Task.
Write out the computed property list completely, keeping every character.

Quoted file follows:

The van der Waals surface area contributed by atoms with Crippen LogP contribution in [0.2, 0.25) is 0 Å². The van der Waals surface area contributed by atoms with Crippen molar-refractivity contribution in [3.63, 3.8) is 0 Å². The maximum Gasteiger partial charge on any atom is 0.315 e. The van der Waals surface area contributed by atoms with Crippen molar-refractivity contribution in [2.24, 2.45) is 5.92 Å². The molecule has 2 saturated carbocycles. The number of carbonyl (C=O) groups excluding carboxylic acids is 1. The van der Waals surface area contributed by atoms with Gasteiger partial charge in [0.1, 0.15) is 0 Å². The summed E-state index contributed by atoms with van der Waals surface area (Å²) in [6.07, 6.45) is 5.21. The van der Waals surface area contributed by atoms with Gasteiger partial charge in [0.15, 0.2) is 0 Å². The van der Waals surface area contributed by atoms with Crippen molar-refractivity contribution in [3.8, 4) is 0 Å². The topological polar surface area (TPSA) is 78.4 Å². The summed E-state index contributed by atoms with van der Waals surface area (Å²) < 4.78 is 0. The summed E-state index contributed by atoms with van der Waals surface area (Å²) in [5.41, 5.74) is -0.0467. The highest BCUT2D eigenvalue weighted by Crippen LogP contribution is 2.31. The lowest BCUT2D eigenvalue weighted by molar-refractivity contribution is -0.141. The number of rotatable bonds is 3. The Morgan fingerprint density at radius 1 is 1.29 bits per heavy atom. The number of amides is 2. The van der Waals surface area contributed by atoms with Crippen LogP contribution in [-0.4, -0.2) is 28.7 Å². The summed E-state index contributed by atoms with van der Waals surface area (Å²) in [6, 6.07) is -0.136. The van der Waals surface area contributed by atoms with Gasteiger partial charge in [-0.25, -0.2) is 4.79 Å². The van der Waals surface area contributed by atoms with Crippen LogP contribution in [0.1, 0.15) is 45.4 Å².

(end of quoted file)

The van der Waals surface area contributed by atoms with Crippen LogP contribution in [0.2, 0.25) is 0 Å². The van der Waals surface area contributed by atoms with Crippen molar-refractivity contribution in [3.63, 3.8) is 0 Å². The maximum Gasteiger partial charge on any atom is 0.315 e. The van der Waals surface area contributed by atoms with Crippen molar-refractivity contribution in [2.24, 2.45) is 5.92 Å². The molecule has 2 saturated carbocycles. The number of carbonyl (C=O) groups excluding carboxylic acids is 1. The van der Waals surface area contributed by atoms with Gasteiger partial charge in [0.1, 0.15) is 0 Å². The summed E-state index contributed by atoms with van der Waals surface area (Å²) in [6.07, 6.45) is 5.21. The van der Waals surface area contributed by atoms with Gasteiger partial charge in [0.15, 0.2) is 0 Å². The van der Waals surface area contributed by atoms with Crippen molar-refractivity contribution in [3.8, 4) is 0 Å². The topological polar surface area (TPSA) is 78.4 Å². The summed E-state index contributed by atoms with van der Waals surface area (Å²) < 4.78 is 0. The summed E-state index contributed by atoms with van der Waals surface area (Å²) in [5.41, 5.74) is -0.0467. The highest BCUT2D eigenvalue weighted by Crippen LogP contribution is 2.31. The lowest BCUT2D eigenvalue weighted by molar-refractivity contribution is -0.141. The number of rotatable bonds is 3. The Morgan fingerprint density at radius 1 is 1.29 bits per heavy atom. The number of amides is 2. The van der Waals surface area contributed by atoms with Crippen LogP contribution in [-0.4, -0.2) is 28.7 Å². The summed E-state index contributed by atoms with van der Waals surface area (Å²) in [6, 6.07) is -0.136. The van der Waals surface area contributed by atoms with Gasteiger partial charge in [-0.25, -0.2) is 4.79 Å². The van der Waals surface area contributed by atoms with Crippen LogP contribution in [0.1, 0.15) is 45.4 Å².